This exceedingly quick Colt is like any other modern small saloon. The seats are comfortable, in spite of a shallow cushion in the driver’s seat, the instrumentation is easy to read, except tor the little Turbo boost-gauge down on the central console, the clutch light, the gear charge nice and only moderately notchy, and the amenities admirable. The engine started at once, hot or cold, but the auto-choke causes it to idle for a while at around 1,500 r.p.m., before it settles down at 750 r.p.m. You can either use the aforesaid quite exceptional acceleration (0-100 m.p.h. in 18.7 sec., 70 to 90 m.p.h. in top gear in 5.3 sec., are but two eyebrow-raising examples) for exhilarating “squirts” along straight roads or employ it for safe, very usable, passing in hunched traffic. The engine is but a four cylinder, but its balance is helped by Colt’s unusual counter-nitrating balance weights geared to the crankshaft, and although there is a resonant period low down the rev-scale and some roughness, as speed increases this becomes a notably smooth-running power-unit. The urge comes in from about 3,500 r.p.m. and thereafter the pick-up, as I have said, is enormously impressive, and most enjoyably! Provided the engine is permitted to get its revs., power is released in a smooth flow, with no noticeable turbo-lag.

A car of this performance requires other complementary factors to render it pleasant to drive. The Lancer’s suspension, with a live back axle sprung on coil springs, damped with gas-filled struts and located by no fewer than four trailing-links, and front springing by MacPherson struts, gives some up and down liveliness, and the rougher roads can induce some rear-end dance; but on the whole the Turbo Lancer is easy to control, with only mild understeer into corners. The manual recirculating-ball steering with a small four-spoke wheel is geared four turns, lock-to-lock, and is perfectly acceptable. The servo disc / drum braking likewise, these being light and responsive.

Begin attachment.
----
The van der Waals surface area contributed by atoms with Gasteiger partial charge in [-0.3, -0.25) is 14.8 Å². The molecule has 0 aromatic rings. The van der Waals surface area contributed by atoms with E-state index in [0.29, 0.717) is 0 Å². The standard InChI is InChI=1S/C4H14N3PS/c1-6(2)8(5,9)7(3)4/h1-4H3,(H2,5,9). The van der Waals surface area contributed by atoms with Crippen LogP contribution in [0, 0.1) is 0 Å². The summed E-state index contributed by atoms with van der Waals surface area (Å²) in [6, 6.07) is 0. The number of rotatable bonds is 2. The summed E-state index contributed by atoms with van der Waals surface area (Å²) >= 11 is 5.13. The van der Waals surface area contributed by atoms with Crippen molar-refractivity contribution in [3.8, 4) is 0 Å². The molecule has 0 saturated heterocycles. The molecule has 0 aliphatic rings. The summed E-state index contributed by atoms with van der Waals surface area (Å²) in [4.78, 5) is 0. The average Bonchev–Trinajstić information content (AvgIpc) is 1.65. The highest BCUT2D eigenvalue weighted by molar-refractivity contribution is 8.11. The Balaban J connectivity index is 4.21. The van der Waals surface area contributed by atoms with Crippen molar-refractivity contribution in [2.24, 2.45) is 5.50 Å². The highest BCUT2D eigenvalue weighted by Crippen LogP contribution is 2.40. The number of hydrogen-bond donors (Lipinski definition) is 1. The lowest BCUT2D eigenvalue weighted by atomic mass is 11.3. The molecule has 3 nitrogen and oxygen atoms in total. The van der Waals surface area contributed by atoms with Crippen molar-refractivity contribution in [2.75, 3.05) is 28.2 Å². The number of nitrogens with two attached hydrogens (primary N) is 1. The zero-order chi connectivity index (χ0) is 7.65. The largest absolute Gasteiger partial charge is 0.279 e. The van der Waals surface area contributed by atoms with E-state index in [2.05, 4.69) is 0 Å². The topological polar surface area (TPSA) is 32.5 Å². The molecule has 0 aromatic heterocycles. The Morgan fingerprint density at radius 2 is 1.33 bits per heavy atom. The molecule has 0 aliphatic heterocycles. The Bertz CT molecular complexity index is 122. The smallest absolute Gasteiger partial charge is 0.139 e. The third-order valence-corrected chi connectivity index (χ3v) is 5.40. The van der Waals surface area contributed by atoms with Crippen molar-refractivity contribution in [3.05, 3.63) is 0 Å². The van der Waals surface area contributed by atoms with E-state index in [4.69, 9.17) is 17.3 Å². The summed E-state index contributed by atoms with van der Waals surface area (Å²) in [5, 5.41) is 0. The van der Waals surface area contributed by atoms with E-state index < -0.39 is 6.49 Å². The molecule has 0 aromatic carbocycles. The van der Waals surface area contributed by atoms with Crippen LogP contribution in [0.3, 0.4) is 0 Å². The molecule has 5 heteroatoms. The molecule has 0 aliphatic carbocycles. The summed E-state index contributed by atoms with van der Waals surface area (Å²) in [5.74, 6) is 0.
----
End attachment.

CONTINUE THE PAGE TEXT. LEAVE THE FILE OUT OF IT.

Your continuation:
The deeply-hooded instrument panel before the driver contains speedometer with decimal trip and total odometers, tachometer, heat, fuel. oil-pressure and alternator-charge gauges, casually calibrated, with a digital clock boxed into the centre of the fascia. The slow-to-read but steady-needled fuel-gauge was irritating, because it nudged the “empty” line when the 11-gallon tank was nearly half full — so after using the Lancer Turbo’s magnificent performance to set up rather remarkable average speeds, we were forced to re-fuel after about 170 miles or thereabouts. However, there is a fuel-low-level light and thus the owner of this fascinating car need not be curbed in this way. Indeed, there is even a warning light to tell you when the windscreen-washer bottle needs replenishing.

The gaitered gear lever has fifth-gear location on the right, forward opposite reverse, the latter gear engaged by depressing the lever, so there is no difficulty over gear engagement, and the lever’s lateral movements are minimal. Two substantial steering column stalk controls work the lamps with a twist-action from the right one, the labelled screen-wiper permutations from the left-hand one, turns being signaled with the r.h. stalk, with the horn-push part of the steering wheel spokes. Instrument lighting can be fully dimmed or doused with a fascia knob and a very big knob on the extreme right of the panel looks after the rear fog-lamps and is such that these can hardly be overlooked, so that Colt drivers should not be among those morons who use such rear illumination when there is no fog about. . . . A neat push-on, push-off button controls rear-window heating and there is a typical Japanese, much captioned, four-lever heater ventilator control, which gives good combinations of occupants’ requirements, five pages of the instruction-book explaining how to accomplish this. A full set of rear-view mirrors is provided and stowages include front-door pockets, a non-lockable cubby with a slide-catch. I.h. underfascia shelf, an open well and coin-carrier on the central console, and two open protruding dishes before the driver. There is a lipped shelf on top of the dash and the cubby lid has a flap-concealed recess for some mysterious purpose. The Japanese must carry a lot of parcels!